Review Summary: It probably won't have the same impact as their first two albums, but Franz Ferdinand's comeback is still an engaging listen.
It’s hard to believe that nearly four years have passed since we last heard from Franz Ferdinand. When you consider all that has happened since their last release however, this gap may seem somewhat short. The Scots exploded onto the scene with the tremendous Take Me Out
in 2004, which was followed by a string of other successful singles and an excellent self-titled debut album. The timing of their breakthrough was perfect. Not since the days of Britpop had the UK had any decent guitar bands, having to make do with American imports such as The Strokes and The White Stripes instead. Franz Ferdinand kept their momentum going with the quick release of a second album, You Could Have It So Much Better
the following year. Although it didn’t quite match their debut, it was another excellent album, which like its predecessor produced a string of hit singles, most notably the irresistible Do You Want To
This initial momentum burned out however, meaning that we have had to wait nearly four years for a follow-up. Much has changed in this time, with a new line of British indie bands following in Franz Ferdinand’s footsteps in gaining chart success and critical acclaim. In this time, Kaiser Chiefs, Razorlight and most notably Arctic Monkeys have challenged if not taken Franz Ferdinand’s throne as the UK’s best loved modern indie band. But, with the sales of some of their younger competitors gradually falling, as well as the time of the year, with very few high profile albums surfacing so early in the calendar, this seems like a good time for Franz Ferdinand to return.
The build-up and recording of their third album was by no means a smooth affair. The band experimented with various new musical directions, including African and reggae, and went through a number of producers, most notably the Xenophobia group, who are behind pop sensations such as Girls Aloud and the Sugababes. Eventually they settled on a style and abandoned the collaboration, instead opting for Dan Carey. The album that has resulted, Tonight: Franz Ferdinand
is, according to Alex Kapranos loosely based on the concept of a wild night out, unlike the first two, which were designed to make girls dance and cry. Rumors have been circulating that the album is a huge step away from their first two, with guitars being largely replaced by synths, and a far poppier writing style.
Any fears old fans may have of the album being a complete departure from the bands old sound however, are instantly eradicated by the first song, lead single Ulysses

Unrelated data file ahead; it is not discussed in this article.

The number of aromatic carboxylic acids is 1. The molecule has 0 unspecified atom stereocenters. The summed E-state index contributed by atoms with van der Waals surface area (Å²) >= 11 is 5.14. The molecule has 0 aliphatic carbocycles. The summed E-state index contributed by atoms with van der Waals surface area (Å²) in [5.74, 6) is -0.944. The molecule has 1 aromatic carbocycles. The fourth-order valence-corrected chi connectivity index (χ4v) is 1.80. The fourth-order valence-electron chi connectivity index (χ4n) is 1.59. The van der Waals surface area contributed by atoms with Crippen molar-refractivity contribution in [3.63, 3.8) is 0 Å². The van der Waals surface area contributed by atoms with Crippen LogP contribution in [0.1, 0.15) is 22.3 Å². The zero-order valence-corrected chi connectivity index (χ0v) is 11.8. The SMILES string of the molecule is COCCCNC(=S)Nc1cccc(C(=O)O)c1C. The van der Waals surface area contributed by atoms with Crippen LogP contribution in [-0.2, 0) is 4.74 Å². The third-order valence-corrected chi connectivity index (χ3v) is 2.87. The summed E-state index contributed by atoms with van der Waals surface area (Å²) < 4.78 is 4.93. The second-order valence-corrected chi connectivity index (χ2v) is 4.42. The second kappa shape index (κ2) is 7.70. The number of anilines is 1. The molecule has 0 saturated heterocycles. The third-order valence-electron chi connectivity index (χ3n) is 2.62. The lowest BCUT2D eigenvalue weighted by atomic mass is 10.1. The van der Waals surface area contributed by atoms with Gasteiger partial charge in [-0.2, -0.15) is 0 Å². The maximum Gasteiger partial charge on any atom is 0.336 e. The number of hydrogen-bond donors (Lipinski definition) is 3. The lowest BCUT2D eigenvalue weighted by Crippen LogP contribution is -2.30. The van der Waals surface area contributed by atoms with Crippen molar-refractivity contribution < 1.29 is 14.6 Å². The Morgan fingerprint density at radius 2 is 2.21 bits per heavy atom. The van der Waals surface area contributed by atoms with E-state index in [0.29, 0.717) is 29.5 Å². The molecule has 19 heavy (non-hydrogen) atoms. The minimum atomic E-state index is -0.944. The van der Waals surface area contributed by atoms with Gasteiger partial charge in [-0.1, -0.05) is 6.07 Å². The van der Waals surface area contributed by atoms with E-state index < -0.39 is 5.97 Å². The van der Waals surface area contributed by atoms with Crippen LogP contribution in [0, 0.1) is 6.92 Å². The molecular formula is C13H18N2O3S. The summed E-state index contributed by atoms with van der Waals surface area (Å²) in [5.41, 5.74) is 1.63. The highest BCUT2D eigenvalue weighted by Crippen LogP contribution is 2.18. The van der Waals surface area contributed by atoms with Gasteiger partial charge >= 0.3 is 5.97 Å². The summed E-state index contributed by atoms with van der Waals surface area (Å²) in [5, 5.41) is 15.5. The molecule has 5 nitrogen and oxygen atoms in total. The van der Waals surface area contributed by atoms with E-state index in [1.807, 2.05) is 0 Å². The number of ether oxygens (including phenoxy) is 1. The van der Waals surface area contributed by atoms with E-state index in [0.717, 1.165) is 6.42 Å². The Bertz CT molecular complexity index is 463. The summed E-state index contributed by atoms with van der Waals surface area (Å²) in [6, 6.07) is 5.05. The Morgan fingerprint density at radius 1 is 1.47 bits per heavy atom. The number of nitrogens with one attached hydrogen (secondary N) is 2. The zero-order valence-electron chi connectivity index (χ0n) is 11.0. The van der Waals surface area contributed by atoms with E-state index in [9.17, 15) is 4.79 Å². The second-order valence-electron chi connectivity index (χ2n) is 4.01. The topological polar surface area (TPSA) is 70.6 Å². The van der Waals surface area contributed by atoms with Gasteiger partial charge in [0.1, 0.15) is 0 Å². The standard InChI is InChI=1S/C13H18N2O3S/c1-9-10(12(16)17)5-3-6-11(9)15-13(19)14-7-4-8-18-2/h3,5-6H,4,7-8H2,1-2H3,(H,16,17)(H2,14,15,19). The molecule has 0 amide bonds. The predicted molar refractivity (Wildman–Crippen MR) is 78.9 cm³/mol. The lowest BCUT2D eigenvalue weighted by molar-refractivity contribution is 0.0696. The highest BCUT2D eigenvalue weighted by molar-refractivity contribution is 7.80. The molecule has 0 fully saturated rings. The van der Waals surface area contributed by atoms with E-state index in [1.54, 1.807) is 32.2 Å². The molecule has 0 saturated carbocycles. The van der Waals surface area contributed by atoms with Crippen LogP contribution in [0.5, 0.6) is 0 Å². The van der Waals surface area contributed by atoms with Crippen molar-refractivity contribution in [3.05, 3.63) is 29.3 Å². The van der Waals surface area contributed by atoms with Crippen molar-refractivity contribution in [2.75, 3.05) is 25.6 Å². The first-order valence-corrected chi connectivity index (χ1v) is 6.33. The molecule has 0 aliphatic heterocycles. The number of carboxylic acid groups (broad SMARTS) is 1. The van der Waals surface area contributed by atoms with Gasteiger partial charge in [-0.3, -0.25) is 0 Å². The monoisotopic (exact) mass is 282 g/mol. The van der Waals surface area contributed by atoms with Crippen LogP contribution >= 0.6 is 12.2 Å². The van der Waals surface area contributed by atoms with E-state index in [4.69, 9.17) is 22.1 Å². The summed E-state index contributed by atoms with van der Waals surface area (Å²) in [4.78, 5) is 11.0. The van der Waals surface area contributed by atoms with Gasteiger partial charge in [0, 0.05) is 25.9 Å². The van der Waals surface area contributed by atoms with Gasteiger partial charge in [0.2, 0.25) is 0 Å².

. Simply put, this is just classic Franz Ferdinand, with quiet verses leading to an excellent infectious chorus, albeit with far more prominent synths. In terms of lead singles, Ulysses
does not better Take Me Out
or Do You Want To
, but is nevertheless a solid song capable of wetting fans appetites. There are other moments here where Franz Ferdinand stick to what they know, What She Came For
could easily have come from the previous album, as could the very danceable Turn It On
which was, according to Kapranos originally intented to eb the lead single from said album.
Other than these blasts from the past however, Tonight: Franz Ferdinand
is very different from anything the band has done before. The fact that Ulysses
is driven by synths rather than guitars sets the tone for the rest of the album. This new sound has generally mixed results. There are instances like on Can’t Stop Feeling
that Franz Ferdinand wander a little too far down this new direction, resulting in songs that could easily be labeled as disco. Can’t Stop Feeling
actually works quite well, but this excessive experimentation may not go down too well with some fans. There are also some songs such as Send Him Away
that certainly have promise, but never really develop beyond that, leaving much to be desired.
When they get it right however, the results are a joy to listen to. No You Girls
has quite possibly the catchiest chorus the band has ever written, and must be a contender for next single because of this. The song has a real dancy, upbeat feel, as well as typically flirty lyrics, brilliantly delivered by Kapranos. The albums centerpiece is Lucid Dreams
, which clocks in at just less than eight minutes. The first half is classic Franz Ferdinand, upbeat, catchy guitar pop with witty lyrics and an infectious chorus. The song then progresses with a lengthy electronic instrumental, providing an epic climax. The content of this song, as well as its sheer length make it undoubtedly the most ambitious they have put to record so far.
Although it is far from a perfect album, Tonight: Franz Ferdinand
is a very worthy addition to the bands discography. It’s not as consistent as either of its predecessors, but the strength of its best tracks is enough to consider it an improvement on You Could Have It So Much Better
. It is highly unlikely that this album will have anywhere near the same impact or influence as their first two, but it definitely has enough to please most fans and to spawn more successful chart hits, possibly kicking a rather flat UK indie scene back into gear.
No You Girls
Can't Stop Feeling